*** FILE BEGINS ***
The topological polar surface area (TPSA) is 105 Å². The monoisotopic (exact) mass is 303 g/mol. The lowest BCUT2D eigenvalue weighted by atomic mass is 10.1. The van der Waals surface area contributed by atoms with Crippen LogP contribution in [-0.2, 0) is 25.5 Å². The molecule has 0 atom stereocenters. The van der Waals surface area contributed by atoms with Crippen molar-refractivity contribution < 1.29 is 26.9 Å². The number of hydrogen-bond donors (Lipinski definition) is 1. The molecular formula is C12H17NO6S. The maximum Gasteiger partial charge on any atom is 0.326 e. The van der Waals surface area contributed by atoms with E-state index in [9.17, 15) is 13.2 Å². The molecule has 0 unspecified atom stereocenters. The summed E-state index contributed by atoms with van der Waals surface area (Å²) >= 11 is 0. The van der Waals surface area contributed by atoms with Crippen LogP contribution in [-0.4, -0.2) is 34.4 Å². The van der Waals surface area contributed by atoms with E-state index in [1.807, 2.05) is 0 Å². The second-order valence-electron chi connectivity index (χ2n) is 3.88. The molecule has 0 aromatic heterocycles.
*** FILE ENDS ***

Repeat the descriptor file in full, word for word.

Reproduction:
The topological polar surface area (TPSA) is 105 Å². The monoisotopic (exact) mass is 303 g/mol. The lowest BCUT2D eigenvalue weighted by atomic mass is 10.1. The van der Waals surface area contributed by atoms with Crippen LogP contribution in [-0.2, 0) is 25.5 Å². The molecule has 0 atom stereocenters. The van der Waals surface area contributed by atoms with Crippen molar-refractivity contribution < 1.29 is 26.9 Å². The number of hydrogen-bond donors (Lipinski definition) is 1. The molecular formula is C12H17NO6S. The maximum Gasteiger partial charge on any atom is 0.326 e. The van der Waals surface area contributed by atoms with E-state index in [9.17, 15) is 13.2 Å². The molecule has 0 unspecified atom stereocenters. The summed E-state index contributed by atoms with van der Waals surface area (Å²) >= 11 is 0. The van der Waals surface area contributed by atoms with Crippen LogP contribution in [-0.4, -0.2) is 34.4 Å². The van der Waals surface area contributed by atoms with E-state index in [1.807, 2.05) is 0 Å². The second-order valence-electron chi connectivity index (χ2n) is 3.88. The molecule has 0 aromatic heterocycles.